The importance of meeting customer needs

Sometimes the desire to make a profit in a company can cause business leaders to overlook a fundamental principle of the company: meeting the needs of customers. In theory, companies operate by providing a service or product that fills a gap in the market. Obviously, if there is no demand for the service or product that a company offers, it will not be sold. Also, companies are not necessarily created to be charities. After all, executives, technicians, sales reps, etc. all want and need a paycheck. The purpose of emphasizing customer needs is not to say that a business owner should ignore their own needs and the needs of those who work with them to satisfy the customer, but rather to recognize that by focusing on the process of pleasing the customer , the result of increased earnings is bound to happen.

For example, the food industry relies on the ability to market food products in an attractive and convenient way. Shopkeepers have a need to display items stored on shelves, refrigerated items, and even hot items if they have a deli or small restaurant to provide takeout or prepared food to their customers. For those companies that build hot food displays or refrigerated displays, it is vital that they understand what a specific merchant needs in order for the merchant to want their product. In other words, if the food display company wants to sell its product with the highest profit margin, but that product does not meet the customer’s needs, or it cannot be physically installed without investing additional resources to remodel the store, it is not likely the customer will buy. This example is certainly funny, but it illustrates the principle of listening to customer needs and working to meet them.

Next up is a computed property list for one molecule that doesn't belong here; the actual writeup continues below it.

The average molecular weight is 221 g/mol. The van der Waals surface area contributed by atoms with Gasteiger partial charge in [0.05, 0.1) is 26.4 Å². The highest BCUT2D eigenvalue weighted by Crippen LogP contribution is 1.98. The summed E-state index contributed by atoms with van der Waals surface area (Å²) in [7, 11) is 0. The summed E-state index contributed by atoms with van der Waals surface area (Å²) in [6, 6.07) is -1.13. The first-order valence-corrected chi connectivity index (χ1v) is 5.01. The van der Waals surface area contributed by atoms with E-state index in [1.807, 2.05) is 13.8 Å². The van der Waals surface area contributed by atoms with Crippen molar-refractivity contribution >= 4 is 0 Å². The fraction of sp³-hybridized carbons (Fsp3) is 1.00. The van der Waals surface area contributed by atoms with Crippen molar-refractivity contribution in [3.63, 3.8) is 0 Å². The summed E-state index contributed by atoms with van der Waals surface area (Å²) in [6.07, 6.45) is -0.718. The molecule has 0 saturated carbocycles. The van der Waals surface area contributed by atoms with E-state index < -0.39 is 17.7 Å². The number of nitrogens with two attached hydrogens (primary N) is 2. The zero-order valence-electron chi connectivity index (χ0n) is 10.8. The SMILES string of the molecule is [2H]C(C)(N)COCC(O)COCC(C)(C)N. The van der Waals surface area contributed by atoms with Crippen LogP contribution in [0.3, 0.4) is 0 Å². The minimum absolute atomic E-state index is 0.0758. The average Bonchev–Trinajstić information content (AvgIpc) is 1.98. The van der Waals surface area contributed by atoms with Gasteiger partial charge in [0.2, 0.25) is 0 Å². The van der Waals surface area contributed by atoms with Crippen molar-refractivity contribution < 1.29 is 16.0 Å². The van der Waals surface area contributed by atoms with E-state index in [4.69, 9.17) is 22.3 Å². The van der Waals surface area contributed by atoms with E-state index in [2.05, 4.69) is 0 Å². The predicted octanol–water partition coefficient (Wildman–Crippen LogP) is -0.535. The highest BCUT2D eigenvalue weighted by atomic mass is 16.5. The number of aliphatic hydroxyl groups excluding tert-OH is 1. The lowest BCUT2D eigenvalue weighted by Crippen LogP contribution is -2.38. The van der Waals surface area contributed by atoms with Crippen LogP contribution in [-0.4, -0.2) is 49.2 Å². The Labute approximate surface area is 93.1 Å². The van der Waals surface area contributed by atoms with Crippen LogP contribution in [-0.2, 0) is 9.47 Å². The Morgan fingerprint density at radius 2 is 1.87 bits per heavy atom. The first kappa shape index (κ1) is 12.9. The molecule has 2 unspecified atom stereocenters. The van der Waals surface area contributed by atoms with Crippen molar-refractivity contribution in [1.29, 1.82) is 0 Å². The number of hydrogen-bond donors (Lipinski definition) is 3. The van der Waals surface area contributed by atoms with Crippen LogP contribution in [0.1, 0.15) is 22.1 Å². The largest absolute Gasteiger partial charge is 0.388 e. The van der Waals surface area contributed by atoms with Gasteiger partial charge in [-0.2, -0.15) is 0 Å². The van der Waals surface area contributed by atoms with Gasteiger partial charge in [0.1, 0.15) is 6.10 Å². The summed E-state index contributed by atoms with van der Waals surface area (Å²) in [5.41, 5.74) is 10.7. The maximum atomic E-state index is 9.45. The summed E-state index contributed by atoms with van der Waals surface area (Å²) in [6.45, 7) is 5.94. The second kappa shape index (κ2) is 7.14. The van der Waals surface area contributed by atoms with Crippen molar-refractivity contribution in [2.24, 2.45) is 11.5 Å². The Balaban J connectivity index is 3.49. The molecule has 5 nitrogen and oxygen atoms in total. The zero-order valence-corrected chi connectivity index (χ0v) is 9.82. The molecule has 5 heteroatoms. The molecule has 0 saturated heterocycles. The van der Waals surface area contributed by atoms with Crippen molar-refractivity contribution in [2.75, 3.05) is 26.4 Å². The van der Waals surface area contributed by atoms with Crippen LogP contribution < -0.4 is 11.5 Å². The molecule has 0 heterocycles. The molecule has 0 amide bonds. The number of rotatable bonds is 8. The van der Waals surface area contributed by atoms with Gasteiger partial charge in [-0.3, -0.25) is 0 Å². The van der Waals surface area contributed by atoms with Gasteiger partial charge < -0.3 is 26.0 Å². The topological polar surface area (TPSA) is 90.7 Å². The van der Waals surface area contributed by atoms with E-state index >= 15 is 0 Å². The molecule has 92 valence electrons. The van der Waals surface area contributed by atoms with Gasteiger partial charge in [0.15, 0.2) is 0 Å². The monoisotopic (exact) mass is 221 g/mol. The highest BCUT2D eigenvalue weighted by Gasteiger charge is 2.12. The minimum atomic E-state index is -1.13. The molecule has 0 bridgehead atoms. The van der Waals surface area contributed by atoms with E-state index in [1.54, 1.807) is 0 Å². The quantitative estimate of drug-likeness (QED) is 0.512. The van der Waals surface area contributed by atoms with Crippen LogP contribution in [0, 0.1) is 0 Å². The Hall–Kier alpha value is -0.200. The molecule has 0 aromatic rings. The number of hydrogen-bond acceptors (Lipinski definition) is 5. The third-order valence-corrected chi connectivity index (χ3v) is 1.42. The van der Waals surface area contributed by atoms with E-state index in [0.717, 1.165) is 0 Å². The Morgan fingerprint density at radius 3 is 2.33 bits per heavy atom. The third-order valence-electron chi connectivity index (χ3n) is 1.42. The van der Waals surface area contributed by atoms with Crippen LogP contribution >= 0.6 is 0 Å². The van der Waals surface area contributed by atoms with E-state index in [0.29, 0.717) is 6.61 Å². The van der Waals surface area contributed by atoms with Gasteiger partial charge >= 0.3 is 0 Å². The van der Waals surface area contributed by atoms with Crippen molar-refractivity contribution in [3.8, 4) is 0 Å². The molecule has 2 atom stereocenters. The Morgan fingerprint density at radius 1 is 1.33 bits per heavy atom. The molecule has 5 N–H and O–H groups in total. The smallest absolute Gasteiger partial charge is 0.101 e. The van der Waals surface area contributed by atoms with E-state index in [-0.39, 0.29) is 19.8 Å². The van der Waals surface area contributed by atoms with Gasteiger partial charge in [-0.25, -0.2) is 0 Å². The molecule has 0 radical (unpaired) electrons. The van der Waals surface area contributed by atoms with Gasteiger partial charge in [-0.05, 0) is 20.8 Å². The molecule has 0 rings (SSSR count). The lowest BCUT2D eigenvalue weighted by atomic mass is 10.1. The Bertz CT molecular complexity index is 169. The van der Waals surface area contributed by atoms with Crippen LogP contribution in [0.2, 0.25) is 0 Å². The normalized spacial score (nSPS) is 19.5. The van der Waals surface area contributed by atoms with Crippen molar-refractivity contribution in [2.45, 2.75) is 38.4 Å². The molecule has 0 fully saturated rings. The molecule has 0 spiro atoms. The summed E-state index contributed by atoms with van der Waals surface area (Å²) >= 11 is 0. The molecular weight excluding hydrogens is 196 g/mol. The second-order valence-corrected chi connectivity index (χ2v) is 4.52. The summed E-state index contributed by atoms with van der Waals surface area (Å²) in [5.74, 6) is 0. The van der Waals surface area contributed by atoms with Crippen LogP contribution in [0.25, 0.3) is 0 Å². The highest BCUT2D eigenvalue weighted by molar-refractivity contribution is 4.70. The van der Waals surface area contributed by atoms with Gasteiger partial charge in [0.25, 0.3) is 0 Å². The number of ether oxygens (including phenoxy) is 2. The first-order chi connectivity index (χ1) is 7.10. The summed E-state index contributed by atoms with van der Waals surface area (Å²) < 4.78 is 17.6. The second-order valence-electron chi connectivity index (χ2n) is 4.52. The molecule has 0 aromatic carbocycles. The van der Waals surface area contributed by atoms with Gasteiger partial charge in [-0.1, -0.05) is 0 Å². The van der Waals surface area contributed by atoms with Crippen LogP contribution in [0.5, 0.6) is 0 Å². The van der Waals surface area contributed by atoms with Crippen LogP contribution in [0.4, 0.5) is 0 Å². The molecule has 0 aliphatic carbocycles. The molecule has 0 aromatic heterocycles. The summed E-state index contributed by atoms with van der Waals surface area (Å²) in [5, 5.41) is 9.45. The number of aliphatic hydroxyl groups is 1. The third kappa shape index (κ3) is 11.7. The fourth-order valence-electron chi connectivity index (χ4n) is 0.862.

Perhaps the most important reason for meeting customer needs is that by becoming the company that meets the customer’s needs, customers become loyal to that company. Loyalty can be especially important in tough economic times because customers will want to be more careful with their money. Yes, it is impossible to quantify an abstract quality in a person such as loyalty, but nonetheless, it will make customers buy your products when they trust you are taking care of them. When customers feel like they’re being exploited to fill their coffers, their confidence fades, and when they have little to spend, don’t count on them spending it on you! The best way to keep them coming back again and again is to make sure they leave knowing that they have been treated fairly and that they got just what they need.

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